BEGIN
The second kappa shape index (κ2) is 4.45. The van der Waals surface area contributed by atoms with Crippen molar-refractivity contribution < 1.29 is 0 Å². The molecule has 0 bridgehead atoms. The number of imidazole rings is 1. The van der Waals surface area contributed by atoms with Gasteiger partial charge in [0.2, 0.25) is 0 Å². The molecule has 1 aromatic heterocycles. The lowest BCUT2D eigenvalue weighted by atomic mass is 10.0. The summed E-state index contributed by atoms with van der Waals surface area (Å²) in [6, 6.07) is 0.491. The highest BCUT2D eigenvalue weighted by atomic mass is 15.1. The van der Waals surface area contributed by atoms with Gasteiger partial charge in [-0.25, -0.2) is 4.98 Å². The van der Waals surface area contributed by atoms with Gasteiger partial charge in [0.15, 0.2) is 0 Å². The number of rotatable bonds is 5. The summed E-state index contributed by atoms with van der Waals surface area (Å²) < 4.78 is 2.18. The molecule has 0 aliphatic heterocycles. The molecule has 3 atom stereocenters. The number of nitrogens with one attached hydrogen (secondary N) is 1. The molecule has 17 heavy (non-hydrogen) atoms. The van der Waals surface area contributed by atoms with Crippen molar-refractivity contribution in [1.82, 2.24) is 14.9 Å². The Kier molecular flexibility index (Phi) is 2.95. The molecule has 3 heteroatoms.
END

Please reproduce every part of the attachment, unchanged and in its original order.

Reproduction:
The second kappa shape index (κ2) is 4.45. The van der Waals surface area contributed by atoms with Crippen molar-refractivity contribution < 1.29 is 0 Å². The molecule has 0 bridgehead atoms. The number of imidazole rings is 1. The van der Waals surface area contributed by atoms with Gasteiger partial charge in [0.2, 0.25) is 0 Å². The molecule has 1 aromatic heterocycles. The lowest BCUT2D eigenvalue weighted by atomic mass is 10.0. The summed E-state index contributed by atoms with van der Waals surface area (Å²) in [6, 6.07) is 0.491. The highest BCUT2D eigenvalue weighted by atomic mass is 15.1. The van der Waals surface area contributed by atoms with Gasteiger partial charge in [-0.25, -0.2) is 4.98 Å². The van der Waals surface area contributed by atoms with Gasteiger partial charge in [0.15, 0.2) is 0 Å². The number of rotatable bonds is 5. The summed E-state index contributed by atoms with van der Waals surface area (Å²) < 4.78 is 2.18. The molecule has 0 aliphatic heterocycles. The molecule has 3 atom stereocenters. The number of nitrogens with one attached hydrogen (secondary N) is 1. The molecule has 17 heavy (non-hydrogen) atoms. The van der Waals surface area contributed by atoms with Crippen molar-refractivity contribution in [1.82, 2.24) is 14.9 Å². The Kier molecular flexibility index (Phi) is 2.95. The molecule has 3 heteroatoms.